The best gadget in our play dough box is an inexpensive metal garlic press. The kids use it to make hair, spaghetti, or whatever else they can think of and when they are done, it just goes in the dishwasher with the rest of the stuff. Zany Brainy also has a couple of great sets that go with their Soft Stuff (their version of play dough) line. The sets can turn a blob of play dough into just about anything. They work along the lines of the Mr. Potatohead toy only you start with a blob of dough for the body. The animal set supplies wings, ears, feet, and other animal parts to stick into the dough and the people one supplies various arms, feet, eyes, ears and hats, etc.. The combinations are nearly endless and the kids can make whatever wacky characters come to mind.

  3. A special Lego set. My daughter really likes the Lego with Minnie and Mickey where there are pieces that she can already identify like cars and birthday cakes as well as the characters. Younger kids often find it difficult to look at a pile of random Lego pieces and actually create something with them. The more pieces that look like something or the more you can create to get them started sometimes, the better.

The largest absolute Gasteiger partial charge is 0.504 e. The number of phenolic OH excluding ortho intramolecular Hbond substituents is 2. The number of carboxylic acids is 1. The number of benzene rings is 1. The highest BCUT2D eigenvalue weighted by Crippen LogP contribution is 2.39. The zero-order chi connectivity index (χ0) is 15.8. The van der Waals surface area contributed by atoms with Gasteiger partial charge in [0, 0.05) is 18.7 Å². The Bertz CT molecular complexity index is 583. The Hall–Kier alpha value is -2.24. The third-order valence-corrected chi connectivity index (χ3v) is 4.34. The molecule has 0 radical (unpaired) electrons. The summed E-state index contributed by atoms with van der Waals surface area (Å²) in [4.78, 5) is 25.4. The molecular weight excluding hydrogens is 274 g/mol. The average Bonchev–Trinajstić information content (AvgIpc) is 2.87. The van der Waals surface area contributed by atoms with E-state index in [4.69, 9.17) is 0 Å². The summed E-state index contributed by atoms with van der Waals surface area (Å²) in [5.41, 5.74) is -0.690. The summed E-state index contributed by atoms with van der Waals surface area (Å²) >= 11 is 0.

4. Mr. And Mrs. Potatohead. My daughter thought this was the greatest toy ever made and played with it for hours.

  5. Any collection of little toys from restaurants and other places. It doesn't matter if they are in the same series. Kids can make up all kinds of their own stories to lead them in.

  6. Kid's rubber stamps, paper and coloured pencils. When my daughter was younger, I found that the pre-inked stamps worked best so she didn't mix the colours on the stamp pads.

  7. Lauri sells a Primer Pack which includes an alphabet puzzle, lacing shapes with cords, 4 fit-a-space puzzles and loctagons (foam octagon construction pieces) all in its own tote. They also sell a simpler kit for toddlers.